Research "paper drill". Not hard to make one or two. You don't have a lot of depth.

    Delivers really nice holes.

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    Quote Originally Posted by thermite View Post
    Research "paper drill". Not hard to make one or two. You don't have a lot of depth.

    Delivers really nice holes.
    Great idea and sounds like a fun little project! Thanks! Now where's that scrap brake line i had laying around?

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    Quote Originally Posted by Darren McCarley View Post
    Great idea and sounds like a fun little project! Thanks! Now where's that scrap brake line i had laying around?
    LOL! Nah.. when I said "not a lot of depth" it was a hint you could rapidly "create" a thinwall projection but a 1/4" or so deep out of a slug of larger - and far easier to GRASP - scrap material. That fit a drillpress chuck.

    I once made one out of a scrapped FIAT 124 intake valve to get a clean hole in "Metalphoto" on a gadget my Day Job built exactly ONE of .. for COMSAT Labs!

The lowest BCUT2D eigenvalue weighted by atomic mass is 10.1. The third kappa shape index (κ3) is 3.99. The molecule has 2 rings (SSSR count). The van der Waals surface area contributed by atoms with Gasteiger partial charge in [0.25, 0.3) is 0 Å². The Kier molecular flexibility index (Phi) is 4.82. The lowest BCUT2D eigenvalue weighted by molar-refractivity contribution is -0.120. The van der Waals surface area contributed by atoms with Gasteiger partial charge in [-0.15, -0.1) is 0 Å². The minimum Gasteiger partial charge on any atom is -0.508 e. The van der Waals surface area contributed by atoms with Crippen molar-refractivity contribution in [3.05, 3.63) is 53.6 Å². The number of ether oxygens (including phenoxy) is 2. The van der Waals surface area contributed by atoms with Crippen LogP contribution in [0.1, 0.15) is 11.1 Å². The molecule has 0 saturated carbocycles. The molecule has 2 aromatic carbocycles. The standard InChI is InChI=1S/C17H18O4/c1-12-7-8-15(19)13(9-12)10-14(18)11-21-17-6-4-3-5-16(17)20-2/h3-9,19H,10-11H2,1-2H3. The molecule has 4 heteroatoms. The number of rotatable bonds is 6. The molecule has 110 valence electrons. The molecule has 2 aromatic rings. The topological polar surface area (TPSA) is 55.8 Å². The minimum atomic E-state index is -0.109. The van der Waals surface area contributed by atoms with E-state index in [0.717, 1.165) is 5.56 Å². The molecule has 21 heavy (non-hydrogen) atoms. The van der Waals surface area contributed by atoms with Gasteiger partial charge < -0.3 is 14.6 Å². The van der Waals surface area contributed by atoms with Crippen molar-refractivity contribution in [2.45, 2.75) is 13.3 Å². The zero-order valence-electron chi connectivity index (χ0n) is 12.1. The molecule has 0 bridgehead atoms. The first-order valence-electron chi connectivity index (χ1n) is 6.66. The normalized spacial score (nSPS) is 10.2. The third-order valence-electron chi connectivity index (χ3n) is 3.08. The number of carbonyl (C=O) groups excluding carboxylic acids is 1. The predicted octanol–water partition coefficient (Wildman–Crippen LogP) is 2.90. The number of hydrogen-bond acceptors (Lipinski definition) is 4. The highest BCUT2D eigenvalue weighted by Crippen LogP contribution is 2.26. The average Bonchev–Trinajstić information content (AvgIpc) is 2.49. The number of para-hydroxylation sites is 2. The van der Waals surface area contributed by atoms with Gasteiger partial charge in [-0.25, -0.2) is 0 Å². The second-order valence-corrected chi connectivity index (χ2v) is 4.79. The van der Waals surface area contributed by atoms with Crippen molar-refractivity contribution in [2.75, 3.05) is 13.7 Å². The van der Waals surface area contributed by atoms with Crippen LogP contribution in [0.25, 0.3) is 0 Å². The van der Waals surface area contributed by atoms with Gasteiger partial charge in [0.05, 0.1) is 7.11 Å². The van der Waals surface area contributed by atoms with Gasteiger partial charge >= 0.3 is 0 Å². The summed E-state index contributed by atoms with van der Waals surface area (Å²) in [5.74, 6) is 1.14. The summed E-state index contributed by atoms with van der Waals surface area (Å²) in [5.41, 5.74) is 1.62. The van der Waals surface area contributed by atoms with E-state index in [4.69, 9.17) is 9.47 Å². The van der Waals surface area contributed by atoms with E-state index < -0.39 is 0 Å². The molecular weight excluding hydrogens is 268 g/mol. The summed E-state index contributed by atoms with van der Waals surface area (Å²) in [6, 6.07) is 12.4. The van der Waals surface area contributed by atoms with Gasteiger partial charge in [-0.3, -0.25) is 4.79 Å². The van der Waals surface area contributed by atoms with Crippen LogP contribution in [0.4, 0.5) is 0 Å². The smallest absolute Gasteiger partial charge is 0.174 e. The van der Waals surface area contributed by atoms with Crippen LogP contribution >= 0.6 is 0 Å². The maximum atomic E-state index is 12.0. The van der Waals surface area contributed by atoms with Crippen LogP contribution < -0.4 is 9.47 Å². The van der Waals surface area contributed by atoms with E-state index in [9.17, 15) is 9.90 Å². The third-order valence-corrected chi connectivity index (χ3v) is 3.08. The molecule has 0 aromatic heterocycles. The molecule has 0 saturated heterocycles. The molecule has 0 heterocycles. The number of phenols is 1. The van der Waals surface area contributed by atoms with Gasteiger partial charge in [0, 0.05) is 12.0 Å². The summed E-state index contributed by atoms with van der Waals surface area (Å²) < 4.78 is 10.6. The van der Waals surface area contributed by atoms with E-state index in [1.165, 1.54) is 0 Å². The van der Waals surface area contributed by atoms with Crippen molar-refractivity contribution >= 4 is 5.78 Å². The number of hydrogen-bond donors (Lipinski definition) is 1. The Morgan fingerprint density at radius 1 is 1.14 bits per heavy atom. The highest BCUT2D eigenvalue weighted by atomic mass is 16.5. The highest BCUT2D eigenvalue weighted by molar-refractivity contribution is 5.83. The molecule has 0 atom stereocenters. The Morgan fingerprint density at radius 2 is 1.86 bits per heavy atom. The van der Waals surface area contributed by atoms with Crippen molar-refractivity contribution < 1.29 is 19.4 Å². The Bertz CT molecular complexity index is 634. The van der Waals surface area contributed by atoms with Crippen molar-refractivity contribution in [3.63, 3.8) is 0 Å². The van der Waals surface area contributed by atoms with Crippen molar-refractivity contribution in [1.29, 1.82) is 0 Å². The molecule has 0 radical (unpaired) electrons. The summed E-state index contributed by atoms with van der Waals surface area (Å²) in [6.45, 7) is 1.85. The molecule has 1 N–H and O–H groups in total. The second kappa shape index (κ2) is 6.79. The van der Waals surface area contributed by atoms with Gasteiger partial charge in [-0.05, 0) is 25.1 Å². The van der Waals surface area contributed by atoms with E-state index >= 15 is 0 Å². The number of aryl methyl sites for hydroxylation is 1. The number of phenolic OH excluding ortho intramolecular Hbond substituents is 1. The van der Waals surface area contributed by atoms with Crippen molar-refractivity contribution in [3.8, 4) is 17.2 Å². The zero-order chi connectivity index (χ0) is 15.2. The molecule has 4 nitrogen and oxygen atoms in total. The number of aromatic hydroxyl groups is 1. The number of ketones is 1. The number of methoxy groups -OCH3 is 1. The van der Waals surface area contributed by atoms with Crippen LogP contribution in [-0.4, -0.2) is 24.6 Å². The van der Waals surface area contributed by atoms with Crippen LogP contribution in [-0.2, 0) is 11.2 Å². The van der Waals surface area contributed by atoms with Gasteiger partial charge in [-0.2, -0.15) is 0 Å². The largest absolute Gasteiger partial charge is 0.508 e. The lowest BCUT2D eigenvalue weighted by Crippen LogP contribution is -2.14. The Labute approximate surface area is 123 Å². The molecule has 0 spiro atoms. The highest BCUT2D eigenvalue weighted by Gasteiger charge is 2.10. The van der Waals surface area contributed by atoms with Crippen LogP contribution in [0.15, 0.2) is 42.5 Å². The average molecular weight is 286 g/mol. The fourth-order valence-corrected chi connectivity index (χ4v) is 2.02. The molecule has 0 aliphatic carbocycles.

The valve stem fit the DP chuck. The poppet-valve head provided enough material for the larger diameter I needed. Stock tubing in a DP vise was the anvil" for a punch. The drillpress was the only "lathe" I had when powered, became an arbor press when NOT powered.

    One hole. Cosmetic, more than functional. But it was so visible, it just had to "look right".

    So it did.

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  7. #126
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    Quote Originally Posted by thermite View Post
    LOL! Nah.. when I said "not a lot of depth" it was a hint you could rapidly "create" a thinwall projection but a 1/4" or so deep out of a slug of larger - and far easier to GRASP - scrap material. That fit a drillpress chuck.

    I once made one out of a scrapped FIAT 124 intake valve to get a clean hole in "Metalphoto" on a gadget my Day Job built exactly ONE of .. for COMSAT Labs!

    The valve stem fit the DP chuck. The poppet-valve head provided enough material for the larger diameter I needed. Stock tubing in a DP vise was the anvil" for a punch. The drillpress was the only "lathe" I had when powered, became an arbor press when NOT powered.

    One hole. Cosmetic, more than functional. But it was so visible, it just had to "look right".